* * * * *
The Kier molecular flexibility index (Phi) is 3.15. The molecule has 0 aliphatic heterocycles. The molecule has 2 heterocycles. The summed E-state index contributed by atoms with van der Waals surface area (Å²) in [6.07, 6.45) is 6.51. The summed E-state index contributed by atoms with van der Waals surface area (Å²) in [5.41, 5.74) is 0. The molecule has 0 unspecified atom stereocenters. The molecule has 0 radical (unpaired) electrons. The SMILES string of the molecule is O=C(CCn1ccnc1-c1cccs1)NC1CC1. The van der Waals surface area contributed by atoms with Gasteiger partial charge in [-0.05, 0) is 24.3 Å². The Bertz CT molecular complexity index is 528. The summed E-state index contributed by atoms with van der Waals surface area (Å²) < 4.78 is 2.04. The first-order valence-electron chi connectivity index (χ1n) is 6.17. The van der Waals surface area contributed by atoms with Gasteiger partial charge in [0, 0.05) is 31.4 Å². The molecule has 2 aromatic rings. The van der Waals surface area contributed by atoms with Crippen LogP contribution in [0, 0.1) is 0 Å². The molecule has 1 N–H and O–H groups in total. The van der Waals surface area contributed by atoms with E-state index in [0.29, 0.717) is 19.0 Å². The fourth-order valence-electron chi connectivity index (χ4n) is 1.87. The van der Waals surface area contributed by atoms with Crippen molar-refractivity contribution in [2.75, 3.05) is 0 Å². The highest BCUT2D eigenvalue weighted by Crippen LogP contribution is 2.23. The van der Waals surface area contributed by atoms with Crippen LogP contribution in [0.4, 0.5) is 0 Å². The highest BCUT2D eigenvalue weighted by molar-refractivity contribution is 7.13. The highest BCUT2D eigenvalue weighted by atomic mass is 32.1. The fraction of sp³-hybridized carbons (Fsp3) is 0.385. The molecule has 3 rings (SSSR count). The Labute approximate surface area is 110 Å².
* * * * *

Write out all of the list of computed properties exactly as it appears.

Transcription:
The Kier molecular flexibility index (Phi) is 3.15. The molecule has 0 aliphatic heterocycles. The molecule has 2 heterocycles. The summed E-state index contributed by atoms with van der Waals surface area (Å²) in [6.07, 6.45) is 6.51. The summed E-state index contributed by atoms with van der Waals surface area (Å²) in [5.41, 5.74) is 0. The molecule has 0 unspecified atom stereocenters. The molecule has 0 radical (unpaired) electrons. The SMILES string of the molecule is O=C(CCn1ccnc1-c1cccs1)NC1CC1. The van der Waals surface area contributed by atoms with Gasteiger partial charge in [-0.05, 0) is 24.3 Å². The Bertz CT molecular complexity index is 528. The summed E-state index contributed by atoms with van der Waals surface area (Å²) < 4.78 is 2.04. The first-order valence-electron chi connectivity index (χ1n) is 6.17. The van der Waals surface area contributed by atoms with Gasteiger partial charge in [0, 0.05) is 31.4 Å². The molecule has 2 aromatic rings. The van der Waals surface area contributed by atoms with Crippen LogP contribution in [0, 0.1) is 0 Å². The molecule has 1 N–H and O–H groups in total. The van der Waals surface area contributed by atoms with E-state index in [0.29, 0.717) is 19.0 Å². The fourth-order valence-electron chi connectivity index (χ4n) is 1.87. The van der Waals surface area contributed by atoms with Crippen molar-refractivity contribution in [2.75, 3.05) is 0 Å². The highest BCUT2D eigenvalue weighted by Crippen LogP contribution is 2.23. The van der Waals surface area contributed by atoms with Crippen LogP contribution in [0.4, 0.5) is 0 Å². The highest BCUT2D eigenvalue weighted by molar-refractivity contribution is 7.13. The highest BCUT2D eigenvalue weighted by atomic mass is 32.1. The fraction of sp³-hybridized carbons (Fsp3) is 0.385. The molecule has 3 rings (SSSR count). The Labute approximate surface area is 110 Å².